2020 Writing Exercise Series #6: Rhymebank Rounds-Complete a Piece 1

The Notebooking Daily 2020 Writing Series is a daily writing exercises for both prose writers and poets to keep your creative mind stretched and ready to go—fresh for your other writing endeavors. The writing prompts take the impetus—that initial crystal of creation—out of your hands (for the most part) and changes your writing creation into creative problem solving. Instead of being preoccupied with the question "What do I write" you are instead pondering "How do I make this work?" And in the process you are producing new writing.

These exercises are not meant to be a standard writing session. They are meant to be productive and to keep your brain thinking about using language to solve simple or complex problems. The worst thing you can do is sit there inactive. It's like taking a 5 minute breather in the middle of a spin class—the point is to push, to produce something, however imperfect. If you don't overthink them, you will be able to complete all of the exercises in under 30 minutes. 
This may be pushing 45 unless you're really writing fast.
Rhymebank Rounds-Complete a Piece 1
Rhymbank Rounds are a new type of exercise. Kind of like the Wordbank sprints, but there will be more focus on editing and re-writing, and you'll complete a piece, with the main focus of the exercises being on Like Sounds. If you're typing I suggest copy/pasting the lines you're editing to save time, save the originals in their own exercise space.

If you're pressed for time just do the first 5 exercises and then try to put at least 4 of your favorite sentences or fragments together into a piece, padding where needed. The disparate pieces may write an interesting narrative you wouldn't have written otherwise.

  1. Take three minutes and jot down/type all rhymes and slant rhymes (include phrases for multi-syllabic words/feminine rhymes) you can think of just off the top of your head for the word: Clip. If you have trouble getting more than ten or so remember to rhyme with fit, tick, and even if. You want to have close to thirty (30) words even if they're only kind of rhyming.
  2. Pick four of those words you wrote down and underline/bold them. Write three sentences for each of those words which include at least two other words from the rhymebank you generated from #1. Try to use even more words without making the sentence awkward or too weird—a little weird can be good though.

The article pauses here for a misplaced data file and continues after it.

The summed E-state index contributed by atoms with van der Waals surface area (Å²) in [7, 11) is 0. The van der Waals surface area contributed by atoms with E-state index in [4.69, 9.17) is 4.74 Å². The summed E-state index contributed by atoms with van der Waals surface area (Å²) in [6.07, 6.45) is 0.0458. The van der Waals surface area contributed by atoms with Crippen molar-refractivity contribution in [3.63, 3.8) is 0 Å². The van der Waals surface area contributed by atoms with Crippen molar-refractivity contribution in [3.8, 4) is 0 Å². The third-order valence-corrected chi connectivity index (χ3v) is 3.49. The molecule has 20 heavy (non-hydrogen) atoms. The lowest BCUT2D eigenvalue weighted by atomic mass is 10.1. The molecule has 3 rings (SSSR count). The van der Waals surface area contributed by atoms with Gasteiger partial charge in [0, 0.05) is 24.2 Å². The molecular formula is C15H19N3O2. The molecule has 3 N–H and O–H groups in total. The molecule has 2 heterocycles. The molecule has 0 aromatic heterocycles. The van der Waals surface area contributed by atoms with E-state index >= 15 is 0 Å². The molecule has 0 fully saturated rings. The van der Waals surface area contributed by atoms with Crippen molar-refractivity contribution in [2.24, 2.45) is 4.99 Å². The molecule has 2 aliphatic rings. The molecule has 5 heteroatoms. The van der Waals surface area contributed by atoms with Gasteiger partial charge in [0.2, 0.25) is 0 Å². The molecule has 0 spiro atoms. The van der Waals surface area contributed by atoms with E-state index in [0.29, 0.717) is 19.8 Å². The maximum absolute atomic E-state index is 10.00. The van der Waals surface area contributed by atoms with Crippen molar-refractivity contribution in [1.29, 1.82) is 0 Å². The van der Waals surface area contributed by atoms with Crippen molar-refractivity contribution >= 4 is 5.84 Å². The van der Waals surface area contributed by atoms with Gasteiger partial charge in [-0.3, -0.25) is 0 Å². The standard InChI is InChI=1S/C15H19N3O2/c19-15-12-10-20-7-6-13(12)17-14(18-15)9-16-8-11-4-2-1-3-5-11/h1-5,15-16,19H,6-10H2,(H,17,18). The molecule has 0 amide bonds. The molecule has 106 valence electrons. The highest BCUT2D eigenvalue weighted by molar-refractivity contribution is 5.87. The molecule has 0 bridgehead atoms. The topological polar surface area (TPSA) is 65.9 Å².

3. Fragment time! Write at least ten (10) 4-word partial sentences that use at least two (2) words from your list. Don't worry about context or what might be being said, just make sure you can make some logic of the phrasing.
  4. Pick two (2) of those sentences/lines that do not use the 'chosen' word at the end. Completely rephrase that sentence so that the chosen word is either the last word or at very least the second to last word.
  5. Short fragment time! Write five (5) three-word partial sentences which use 2 words from your rhymebank back to back. No dawdling, but try to switch it up and use words you hadn't yet if you can.
  6. Go through and pick your two favorite full sentences, paste them with a couple line breaks between them. Each one will become its own paragraph or stanza in your following piece. Other than these paragraphs you're only allowed to add up to 100 more words, so while you'll be working on the paragraphs separately  keep in mind that they paragraphs need to be working toward each other. Arrange them in the order you want.
  7. For the first paragraph you must include at least 3 of your sentence fragments. Pick those and piece together your paragraphs narrative like a jigsaw puzzle. Try to use 2 of those fragments in the same sentence if possible. Feel free to rephrase as needed, these aren't super strict rules, you will recognize when something good needs a tiny bit of trimming. 
  8. For the second paragraph you must include at least 2 sentence fragments, or 1 sentence fragment and one of your previously written sentences with some tweaking. Give them all a read right now for good measure, but don't dawdle. Puzzle together your paragraph quickly.
  9. Now you have your 2 paragraphs. Cut at least ten words from them. Anything that doesn't work really well gets cut here. Even if it doesn't leave you with much. Once you've cut the weak stuff, add one sentence to either paragraph and up to four additional words. Why 4? Why any of these rules? If you need to add ten to smooth over something you cut out, do it. But if not, just do 4. 
  10. Write two different sentences that could start the story, one of them under six words, the other as long as you want. 
  11. Check if the short sentence would be a good title. If so, you're pretty much done. Add any padding you need. If not, pick whichever sentence works best to start it and add padding where needed.


If you'd like some background music, try Jazz trumpeter Wynton Marsalais and company's recording Live in Marciac.